This year Best Buy has expanded its online offerings in both products and service. It introduced with Velocity Micro, a manufacturer of high-performance gaming PCs, the ability for online shoppers to customize a PC to their particular gaming needs. Shoppers link from BestBuy.com to a Velocity Micro site to customize their PC, then click back to Best Buy to complete the purchase.

Best Buy also launched its own online music store powered by RealNetworks Inc.’s Rhapsody music service. Unlike most digital music stores, BestBuy.com offers shoppers the choice of downloading individual songs for 99 cents each or subscribing to a monthly service of unlimited music access for $14.99.

One area where BestBuy.com could improve, however, is in playing up these and other services on its home page, which emphasizes pricing deals but leaves much of its shopping assistance features on its internal pages, says Colleen Coleman, an affiliate of retail consultants McMillan/Doolittle. “They should hit shoppers on the home page with a message about how to choose a TV, for instance, making a balanced statement between ‘We have good pricing’ and ‘We can help you choose good products,’” she says.

But Best Buy continues to successfully move forward with sales and online innovation. In a new twist on customer service, for example, Best Buy now lets shoppers submit rebate forms online instead of through the mail-a feature that not only saves customers time and postage but gives them another reason to visit BestBuy.com.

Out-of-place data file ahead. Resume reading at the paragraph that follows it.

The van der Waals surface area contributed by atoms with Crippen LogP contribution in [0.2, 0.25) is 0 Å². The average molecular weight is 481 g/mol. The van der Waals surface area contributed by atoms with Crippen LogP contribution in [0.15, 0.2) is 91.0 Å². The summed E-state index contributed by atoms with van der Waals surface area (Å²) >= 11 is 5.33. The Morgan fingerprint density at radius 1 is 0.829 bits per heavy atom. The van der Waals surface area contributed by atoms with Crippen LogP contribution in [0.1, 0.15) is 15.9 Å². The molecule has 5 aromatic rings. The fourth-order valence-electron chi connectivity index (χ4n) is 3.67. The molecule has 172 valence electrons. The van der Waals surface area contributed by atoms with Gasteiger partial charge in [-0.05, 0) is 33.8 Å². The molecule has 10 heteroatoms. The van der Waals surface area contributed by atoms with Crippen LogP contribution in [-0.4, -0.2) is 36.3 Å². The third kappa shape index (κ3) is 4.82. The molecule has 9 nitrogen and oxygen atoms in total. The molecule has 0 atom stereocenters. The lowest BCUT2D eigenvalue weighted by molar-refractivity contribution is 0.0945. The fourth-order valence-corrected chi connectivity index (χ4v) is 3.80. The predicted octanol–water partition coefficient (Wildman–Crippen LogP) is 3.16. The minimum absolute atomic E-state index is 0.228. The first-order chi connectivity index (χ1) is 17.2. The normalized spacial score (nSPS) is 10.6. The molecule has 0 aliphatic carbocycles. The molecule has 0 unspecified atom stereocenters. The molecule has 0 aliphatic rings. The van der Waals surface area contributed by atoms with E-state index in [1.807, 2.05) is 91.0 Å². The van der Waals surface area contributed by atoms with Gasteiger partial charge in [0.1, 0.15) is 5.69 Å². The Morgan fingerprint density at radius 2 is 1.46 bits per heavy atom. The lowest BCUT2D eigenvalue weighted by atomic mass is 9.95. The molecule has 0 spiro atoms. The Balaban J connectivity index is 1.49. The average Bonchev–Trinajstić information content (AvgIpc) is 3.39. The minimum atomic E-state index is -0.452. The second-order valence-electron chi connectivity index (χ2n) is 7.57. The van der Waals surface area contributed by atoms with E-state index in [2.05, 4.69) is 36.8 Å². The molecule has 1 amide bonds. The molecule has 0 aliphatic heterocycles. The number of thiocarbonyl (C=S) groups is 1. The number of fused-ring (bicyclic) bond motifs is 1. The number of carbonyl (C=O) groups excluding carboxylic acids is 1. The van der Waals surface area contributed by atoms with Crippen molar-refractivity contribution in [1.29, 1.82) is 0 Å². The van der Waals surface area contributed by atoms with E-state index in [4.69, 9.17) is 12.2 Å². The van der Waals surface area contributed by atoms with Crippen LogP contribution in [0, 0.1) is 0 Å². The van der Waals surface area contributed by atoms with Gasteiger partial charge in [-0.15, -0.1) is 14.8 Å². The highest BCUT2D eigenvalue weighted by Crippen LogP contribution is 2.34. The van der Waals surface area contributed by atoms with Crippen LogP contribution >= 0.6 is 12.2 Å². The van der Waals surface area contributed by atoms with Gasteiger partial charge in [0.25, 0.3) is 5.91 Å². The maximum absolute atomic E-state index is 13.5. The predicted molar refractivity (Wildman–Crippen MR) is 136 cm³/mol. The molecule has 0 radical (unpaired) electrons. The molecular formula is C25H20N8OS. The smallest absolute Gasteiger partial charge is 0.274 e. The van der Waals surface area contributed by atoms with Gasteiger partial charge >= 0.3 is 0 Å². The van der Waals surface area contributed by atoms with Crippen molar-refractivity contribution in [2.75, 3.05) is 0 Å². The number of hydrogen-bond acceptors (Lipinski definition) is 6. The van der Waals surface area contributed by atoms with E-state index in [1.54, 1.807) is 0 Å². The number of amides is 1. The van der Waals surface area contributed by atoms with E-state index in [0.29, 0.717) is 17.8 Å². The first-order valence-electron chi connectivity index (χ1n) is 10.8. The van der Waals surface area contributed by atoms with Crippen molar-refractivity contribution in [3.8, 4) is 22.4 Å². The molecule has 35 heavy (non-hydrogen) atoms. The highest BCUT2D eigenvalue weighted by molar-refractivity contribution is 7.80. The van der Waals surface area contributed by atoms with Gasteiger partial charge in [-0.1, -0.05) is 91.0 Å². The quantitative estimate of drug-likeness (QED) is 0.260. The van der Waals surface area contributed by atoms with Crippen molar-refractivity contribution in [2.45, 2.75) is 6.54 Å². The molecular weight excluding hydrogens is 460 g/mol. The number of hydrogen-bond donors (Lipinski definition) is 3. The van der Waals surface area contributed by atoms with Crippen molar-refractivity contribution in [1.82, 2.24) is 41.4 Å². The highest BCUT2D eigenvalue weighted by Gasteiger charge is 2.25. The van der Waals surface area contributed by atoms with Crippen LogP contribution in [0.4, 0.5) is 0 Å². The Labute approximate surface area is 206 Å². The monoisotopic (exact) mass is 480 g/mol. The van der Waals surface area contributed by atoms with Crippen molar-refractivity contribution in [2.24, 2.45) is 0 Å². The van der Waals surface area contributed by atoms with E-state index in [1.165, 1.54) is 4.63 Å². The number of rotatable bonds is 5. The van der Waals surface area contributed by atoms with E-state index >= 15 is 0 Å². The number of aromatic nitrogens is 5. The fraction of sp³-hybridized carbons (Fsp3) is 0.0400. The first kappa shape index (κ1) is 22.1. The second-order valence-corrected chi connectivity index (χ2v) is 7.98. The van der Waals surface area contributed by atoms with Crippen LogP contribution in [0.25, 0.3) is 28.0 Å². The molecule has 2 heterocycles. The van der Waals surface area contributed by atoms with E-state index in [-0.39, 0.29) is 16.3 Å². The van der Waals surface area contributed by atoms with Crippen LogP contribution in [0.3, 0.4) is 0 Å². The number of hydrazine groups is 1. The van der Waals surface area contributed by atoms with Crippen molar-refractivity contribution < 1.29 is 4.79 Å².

Crutchfield.com
A drive to succeed

Don’t mess with success, the saying goes. With monthly traffic now grown to 3 million visits, Crutchfield.com, the online arm of auto and home consumer electronics cataloger Crutchfield, knows not to tinker with its winning formula of extensive product knowledge and top-notch customer service-except to keep burnishing it to even higher levels of performance.

Take two new applications developed by Crutchfield this year. Digital Drive-Thru extends Crutchfield’s knowledge base and customer service into new territory that mirrors consumers’ love affair with iPods by answering the question of how best to hook one up with their car’s sound system. Visitors using the online tool type in their iPod model-whether they already own it or want to purchase it on the site-and the make and model of their vehicle. They get recommendations on products and installation geared toward the combination that produces the best sound quality. To make that determination, Crutchfield leverages its extensive pool of product specifications as well as knowledge amassed internally over the years on in-car sound quality.

The concept builds on “What Fits My Car,” the still-popular tool launched online in 1999 that guides purchase decisions on the aftermarket installation of in-car audio equipment. In fact, the tools leverage the same underlying technology. So does another feature, an online TV Fit Finder-new this year-that juggles product dimensions to guide shoppers to the TVs that will fit into their existing home entertainment system furniture-or which furniture will hold their existing TV. To that selection Crutchfield now offers an expanded range of home theater furniture in partnership with furniture manufacturers.